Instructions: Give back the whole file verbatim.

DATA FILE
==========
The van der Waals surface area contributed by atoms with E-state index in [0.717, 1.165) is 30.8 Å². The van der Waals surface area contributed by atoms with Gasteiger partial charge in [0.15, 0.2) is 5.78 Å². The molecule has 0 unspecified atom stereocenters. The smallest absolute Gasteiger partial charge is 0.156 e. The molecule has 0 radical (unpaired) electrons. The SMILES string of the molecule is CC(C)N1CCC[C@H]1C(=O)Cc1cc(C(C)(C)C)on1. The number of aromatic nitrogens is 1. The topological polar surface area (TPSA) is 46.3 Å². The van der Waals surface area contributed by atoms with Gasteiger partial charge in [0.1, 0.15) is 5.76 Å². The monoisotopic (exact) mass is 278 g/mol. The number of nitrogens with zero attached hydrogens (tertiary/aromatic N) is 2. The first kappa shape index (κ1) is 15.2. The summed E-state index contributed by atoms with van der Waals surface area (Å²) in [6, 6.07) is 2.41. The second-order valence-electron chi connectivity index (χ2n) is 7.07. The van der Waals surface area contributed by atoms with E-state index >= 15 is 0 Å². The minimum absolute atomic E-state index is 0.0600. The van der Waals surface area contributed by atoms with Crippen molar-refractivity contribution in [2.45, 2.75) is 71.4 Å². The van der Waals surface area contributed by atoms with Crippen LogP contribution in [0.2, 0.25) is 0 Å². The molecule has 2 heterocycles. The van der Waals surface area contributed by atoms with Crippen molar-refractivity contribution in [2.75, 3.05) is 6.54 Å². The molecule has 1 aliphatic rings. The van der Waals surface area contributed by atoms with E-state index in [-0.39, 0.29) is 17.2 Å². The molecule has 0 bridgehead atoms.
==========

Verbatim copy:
The van der Waals surface area contributed by atoms with E-state index in [0.717, 1.165) is 30.8 Å². The van der Waals surface area contributed by atoms with Gasteiger partial charge in [0.15, 0.2) is 5.78 Å². The molecule has 0 unspecified atom stereocenters. The smallest absolute Gasteiger partial charge is 0.156 e. The molecule has 0 radical (unpaired) electrons. The SMILES string of the molecule is CC(C)N1CCC[C@H]1C(=O)Cc1cc(C(C)(C)C)on1. The number of aromatic nitrogens is 1. The topological polar surface area (TPSA) is 46.3 Å². The van der Waals surface area contributed by atoms with Gasteiger partial charge in [0.1, 0.15) is 5.76 Å². The monoisotopic (exact) mass is 278 g/mol. The number of nitrogens with zero attached hydrogens (tertiary/aromatic N) is 2. The first kappa shape index (κ1) is 15.2. The summed E-state index contributed by atoms with van der Waals surface area (Å²) in [6, 6.07) is 2.41. The second-order valence-electron chi connectivity index (χ2n) is 7.07. The van der Waals surface area contributed by atoms with E-state index >= 15 is 0 Å². The minimum absolute atomic E-state index is 0.0600. The van der Waals surface area contributed by atoms with Crippen molar-refractivity contribution in [2.45, 2.75) is 71.4 Å². The van der Waals surface area contributed by atoms with Crippen LogP contribution in [0.2, 0.25) is 0 Å². The molecule has 2 heterocycles. The van der Waals surface area contributed by atoms with Crippen molar-refractivity contribution in [2.75, 3.05) is 6.54 Å². The molecule has 1 aliphatic rings. The van der Waals surface area contributed by atoms with E-state index in [-0.39, 0.29) is 17.2 Å². The molecule has 0 bridgehead atoms.